Consult with a Social Scientist


A Social Science Consultation

October 22, 200880-minute teleconference

Transcribed by Jean Maria Arrigo

Edited and anonymized by Ray Bennett and Consultant

Teleconference Participants:  “Consultant” (anonymized upon request), Jean Maria Arrigo, Ray Bennett, Dan Christie, Martha Davis, Jancis Long, Stephen Soldz

Note:  The text has been streamlined a bit for ease in reading.

Transcript of the Telephone Consultation with a Social Scientist

on Martha Davis’ case narrative“

Recruiting Research Psychologists for National Security Applications”

ARRIGO:  [The usual introduction]

CONSULTANT:  I’m a social psychologist, more recently in political psychology. So, in general, I’m interested in intergroup conflict and intergroup emotions.  I’ve been involved in research on several projects relating to terrorism supported by agencies of the federal government.

DAVIS:  I’m Martha Davis.  I had a clinical practice, which I’ve retired from, but I about 40 or 45 years of research.  I’m a visiting scholar at John Jay College of Criminal Justice.  My research, since the early 90s, was on criminal confessions, specifically behavioral cues to deception. 

This work, including work with homicide detectives, got me very focused on, and interested in, the APA’s interrogation policy.  A couple of years ago I became active in the opposition to the policy.   Recently I did a documentary called, Interrogation Psychologists:  The Making of a Professional Crisis, which is now available on the internet.  I could give you the site for that if you like [].

CHRISTIE:  I was Professor of Psychology at Ohio State University for 31 years and retired about a year-and-a-half ago.  I see myself as developmental, political, social, maybe peace psychologist — that might not have been the order.  In my retirement I’ve been enjoying the role of series editor for volumes on peace and social justice.  At present we have ten in the pipeline and five that are in production at the moment.  That’s moving along nicely.  And I think that the work that’s being done here relates well to the books in that series, so that’s, in part, where my interest lies.  And I’m involved internationally in developing graduate programs along those same lines.

CONSULTANT:  Doesn’t sound very retired.

CHRISTIE:  Well, you get that.  It’s a permanent sabbatical.

BENNETT:  In 2006 I retired from the United States Army as a senior interrogator, after 22 years in the field.  I’m involved in this project because of my concern with the direction that interrogation has taken in recent years. 

ARRIGO:  Has anyone else come in on the line?  Jancis?  Leila?

    So, if our guest would like to start and talk to us about whatever you have in mind regarding Martha’s case here on the recruitment process.

CONSULTANT: After 9/11 there were meetings set up by the various security services.  One in particular at the headquarters of the FBI down in Quantico had all these people at the meeting, many academics, and the general tenor of the meeting was: how can the academics help us to develop new sources amongst American Muslims?  Even today there aren’t very many FBI agents who are Muslim or from Muslim origins.  At the time I think they had none.  But anyway, terribly few.  They wanted advice, and they invited people who were social scientists.  Some of the social scientists had done research on Muslim populations of some sort.  A couple of people had been studying Arab Muslims in the Detroit area, even though most of those are actually Christian Arabs.  So the upshot was: how can you help us get sources of information in the Muslim community?  Someone commented that rounding up a thousand or two young male Muslims, without any kind of legal nicety and no recourse to lawyers, many of whom were quickly shipped off for one reason or another on visa violations, which, if they hadn’t been Muslims, would never had been a problem – this roundup was a problem.  This same person suggested that the government was probably going to have trouble developing a community policing model that they had mentioned when they had just rounded up all these people and held them without due process, and that this was not a confidence-inspiring start in developing new sources in the Muslim community.  Well, there was quite a furor about that.  The chairman of the meeting pretty much had to save him from the slings and arrows that resulted from this—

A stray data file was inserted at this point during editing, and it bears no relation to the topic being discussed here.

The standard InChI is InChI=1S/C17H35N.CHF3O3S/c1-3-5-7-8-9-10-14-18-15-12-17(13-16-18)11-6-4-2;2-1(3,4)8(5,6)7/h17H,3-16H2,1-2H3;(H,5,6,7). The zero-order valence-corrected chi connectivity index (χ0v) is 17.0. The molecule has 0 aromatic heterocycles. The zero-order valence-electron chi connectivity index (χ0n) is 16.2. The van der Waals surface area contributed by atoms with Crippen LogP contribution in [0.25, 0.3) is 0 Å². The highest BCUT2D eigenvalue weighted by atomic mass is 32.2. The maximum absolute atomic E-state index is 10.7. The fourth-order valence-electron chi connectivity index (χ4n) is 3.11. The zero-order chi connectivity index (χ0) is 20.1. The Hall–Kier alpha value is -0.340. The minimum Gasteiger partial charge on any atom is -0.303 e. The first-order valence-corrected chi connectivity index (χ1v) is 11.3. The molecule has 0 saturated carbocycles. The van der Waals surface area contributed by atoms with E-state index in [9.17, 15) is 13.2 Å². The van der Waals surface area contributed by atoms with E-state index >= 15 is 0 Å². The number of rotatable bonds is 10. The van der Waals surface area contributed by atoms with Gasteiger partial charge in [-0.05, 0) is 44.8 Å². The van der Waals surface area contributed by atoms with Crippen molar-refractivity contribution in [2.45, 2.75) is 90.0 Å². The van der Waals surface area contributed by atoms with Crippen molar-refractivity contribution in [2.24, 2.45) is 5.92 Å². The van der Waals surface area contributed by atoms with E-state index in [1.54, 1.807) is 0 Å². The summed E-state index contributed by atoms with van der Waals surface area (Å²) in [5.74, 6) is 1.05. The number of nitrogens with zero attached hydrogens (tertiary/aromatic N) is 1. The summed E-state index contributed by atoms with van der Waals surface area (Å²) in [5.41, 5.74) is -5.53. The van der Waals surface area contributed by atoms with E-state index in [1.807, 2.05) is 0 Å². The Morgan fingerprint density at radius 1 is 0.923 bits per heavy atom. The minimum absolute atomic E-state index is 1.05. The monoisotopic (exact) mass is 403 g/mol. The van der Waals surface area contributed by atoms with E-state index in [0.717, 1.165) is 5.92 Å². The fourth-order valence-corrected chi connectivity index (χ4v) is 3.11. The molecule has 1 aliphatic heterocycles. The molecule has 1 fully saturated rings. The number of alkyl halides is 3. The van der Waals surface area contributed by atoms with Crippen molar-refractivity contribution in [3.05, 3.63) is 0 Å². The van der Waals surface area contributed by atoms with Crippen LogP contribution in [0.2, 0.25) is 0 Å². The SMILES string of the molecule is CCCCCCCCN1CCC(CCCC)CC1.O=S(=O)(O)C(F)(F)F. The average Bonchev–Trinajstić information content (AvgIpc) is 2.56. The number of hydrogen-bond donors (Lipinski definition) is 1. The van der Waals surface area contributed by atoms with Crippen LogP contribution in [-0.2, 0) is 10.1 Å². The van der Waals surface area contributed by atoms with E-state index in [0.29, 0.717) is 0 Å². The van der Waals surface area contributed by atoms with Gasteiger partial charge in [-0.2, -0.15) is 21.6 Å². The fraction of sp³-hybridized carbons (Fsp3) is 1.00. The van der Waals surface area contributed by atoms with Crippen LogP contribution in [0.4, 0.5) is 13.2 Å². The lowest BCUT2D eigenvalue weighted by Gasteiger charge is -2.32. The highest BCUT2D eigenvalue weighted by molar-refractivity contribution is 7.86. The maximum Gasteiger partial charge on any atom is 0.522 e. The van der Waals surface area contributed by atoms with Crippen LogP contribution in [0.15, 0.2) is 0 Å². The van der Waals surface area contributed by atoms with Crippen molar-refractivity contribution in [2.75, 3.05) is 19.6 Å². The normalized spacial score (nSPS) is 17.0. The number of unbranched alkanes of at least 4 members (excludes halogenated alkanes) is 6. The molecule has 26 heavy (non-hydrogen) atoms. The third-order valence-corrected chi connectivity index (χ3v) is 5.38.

DAVIS:  You mean they found that debatable?

CONSULTANT:  Oh, it was worse than debatable.  It was unconscionable.

DAVIS:   What was unconscionable?

CONSULTANT:  That the federal government was responsible for some malfeasance which was getting in the way of community policing.

SOLDZ:  What year was that?

CONSULTANT:  Spring of 2002.

DAVIS:  Was this the February 2002 Quantico meeting on counterterrorism?

CONSULTANT: It was kind of early in 2002 but I couldn’t swear that —

DAVIS:  I believe that one was cosponsored by the Behavioral Science Unit of the FBI, by the APA, and by the Solomon Asch Institute from U Penn.  Would that be it?

CONSULTANT:  Yes, I think all of that is true.  It sounds like the one,  The chairman at the session was the one who had to save the commenter from the sling and arrows.  He played his cards much closer to his chest.  He didn’t disagree, but he didn’t get himself in trouble.

DAVIS:  You should know that the report of that meeting makes it sound like they were a very enlightened group and that they took that input seriously.

CONSULTANT:  Well, I’ve never seen the report. 

DAVIS:  Jean Maria, I’ll send you the reference to that.  It’s on the Internet as well, if it’s the meeting I’m thinking of.  I say that a little bit exaggerated because, reading the report, you wouldn’t say that was the tenor of the meeting.  They tried to present a very balanced view of the social issues and the sensitivities and the civil liberties issues in this report.

CONSULTANT:  Did they, by George! 

DAVIS:  If it’s the same meeting.

CONSULTANT:  Well, the personnel are correct.

DAVIS:  I was briefly exposed to some of these meetings.  I went to one.  The area that I was involved it was very behavioral, about specific cues and specific behaviors in relation to— It was my impression that the pressure even then, and this was 2004, was on operationalizing, stuff that could be quickly applied.  Maybe that’s not the case for the DHS quite in the same way, although it looked like the type of research the DHS would be interested in was also the very practical, what could be applied, what could be used.  Is that your experience, too?